You must purge the evil from among you. The rest of the people will hear of this and be afraid, and never again will such an evil thing be done among you. Show no pity: life for life, eye for eye, tooth for tooth, hand for hand, foot for foot.

I suppose that the eye for an eye is supposed to warn others to avoid following the criminal path. Nobody wants to lose an eye; it’s when things stop being fun and games, after all!  Except punishment has never been a deterrent. Harm actually perpetuates the opposite of justice, further destabilizing its already tenuous hold. Plato dismisses harm, even against one’s enemies, as plain preposterous. He compares it to harming a horse, as harming a horse reduces its capacity to be an excellent horse. Similarly, harming a person reduces their capacity to be an excellent person, and if we consider justice to be a form of human excellence, then punishment actually increases injustice. To show its true absurdity, I thus quote: “Will good men use their goodness to make others bad? It is not the function of heat to cool things, but of its opposite.” I’ve explained why punishment is barbaric on top of stupid before, for those seeking greater confirmation.

Plato offers another insight into the eye for an eye metaphor, asking us to consider justice as the settling of a debt. If something is taken, it must be returned in kind. This is a somewhat more civilized version, but it is just as quickly disregarded as Plato says that if someone lends you a weapon, and then falls into a murderous rage, it is not just to return to them their weapon. The context both of the initial contract, and the circumstances of its fruition, are both dependent on factors outside of the contract itself that make it just. A debt incurred out of necessity or coercion, for example, or a payment demanded at an inopportune moment are both insufficient to be declared a form of justice.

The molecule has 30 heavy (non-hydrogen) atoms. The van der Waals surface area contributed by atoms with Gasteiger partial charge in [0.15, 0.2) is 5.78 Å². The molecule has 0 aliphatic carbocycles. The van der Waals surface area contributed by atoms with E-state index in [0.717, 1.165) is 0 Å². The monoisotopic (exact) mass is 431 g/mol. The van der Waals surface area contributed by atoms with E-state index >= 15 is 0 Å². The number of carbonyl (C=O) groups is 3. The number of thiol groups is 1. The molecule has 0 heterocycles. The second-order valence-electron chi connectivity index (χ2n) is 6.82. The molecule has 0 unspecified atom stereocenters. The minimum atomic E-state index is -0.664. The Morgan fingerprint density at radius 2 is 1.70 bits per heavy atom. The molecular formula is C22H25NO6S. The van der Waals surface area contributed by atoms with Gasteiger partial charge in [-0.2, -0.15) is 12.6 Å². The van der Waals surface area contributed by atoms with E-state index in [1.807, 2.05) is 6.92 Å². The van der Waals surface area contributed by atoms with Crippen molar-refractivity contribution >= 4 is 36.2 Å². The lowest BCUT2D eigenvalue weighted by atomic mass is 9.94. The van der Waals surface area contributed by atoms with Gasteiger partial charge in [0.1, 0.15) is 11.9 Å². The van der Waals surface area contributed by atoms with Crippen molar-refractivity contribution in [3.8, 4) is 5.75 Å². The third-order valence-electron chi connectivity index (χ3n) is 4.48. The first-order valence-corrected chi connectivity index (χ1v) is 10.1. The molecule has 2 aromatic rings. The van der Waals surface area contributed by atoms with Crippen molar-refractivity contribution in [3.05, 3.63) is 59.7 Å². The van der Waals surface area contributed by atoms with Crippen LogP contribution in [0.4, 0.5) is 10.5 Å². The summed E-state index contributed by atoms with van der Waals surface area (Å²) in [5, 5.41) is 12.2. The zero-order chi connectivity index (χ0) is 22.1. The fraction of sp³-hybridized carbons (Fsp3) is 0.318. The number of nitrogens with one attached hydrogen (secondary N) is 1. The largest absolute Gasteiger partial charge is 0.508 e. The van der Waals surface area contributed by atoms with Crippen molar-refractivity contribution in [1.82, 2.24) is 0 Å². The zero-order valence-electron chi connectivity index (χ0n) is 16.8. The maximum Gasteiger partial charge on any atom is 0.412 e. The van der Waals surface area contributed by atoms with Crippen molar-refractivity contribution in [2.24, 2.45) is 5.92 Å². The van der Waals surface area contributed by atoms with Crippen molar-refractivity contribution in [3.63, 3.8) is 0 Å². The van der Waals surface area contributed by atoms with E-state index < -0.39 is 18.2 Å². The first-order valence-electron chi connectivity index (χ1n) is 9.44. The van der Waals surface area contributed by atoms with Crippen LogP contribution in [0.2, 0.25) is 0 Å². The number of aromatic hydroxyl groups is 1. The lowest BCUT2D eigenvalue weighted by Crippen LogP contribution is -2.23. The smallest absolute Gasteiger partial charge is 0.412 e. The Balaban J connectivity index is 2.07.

No matter how you look at it, eye for an eye justice is only ever an excuse to act out our sickest fantasies. It’s probably why Jesus Christ decided to get rid of it as a religious tenet:

You have heard that it was said, ‘Eye for eye, and tooth for tooth.’ But I tell you, do not resist an evil person. If anyone slaps you on the right cheek, turn to them the other cheek also. And if anyone wants to sue you and take your shirt, hand over your coat as well. If anyone forces you to go one mile, go with them two miles. Give to the one who asks you, and do not turn away from the one who wants to borrow from you.

So unless you’re Jewish, any religious excuse is irrelevant. However, we still clamour for a providence of violent retribution. A perfect example is Vince Li, who brutally murdered and cannibalized the man sitting next to him on a Greyhound bus because he believed that God was telling him to do so. Li was declared not criminally responsible due to mental illness, and so the population expressed through various comment sections that Vince Li needed to die. I suppose they claim the same right to divinely ordained violence as Li, only they do not have a mental illness justifying their frothing wrath. People tend to place the responsibility for their sadism at the feet of the original victim and their family if not at the feet of God, as if granting them the right to schadenfreude is the perfect means for healing. Vengeance is no form of justice, no matter whose name it is done under.

What is justice, then? Well, I’ve already answered that one. Those of you who have read that earlier article can feel smug for knowing the answer this whole time.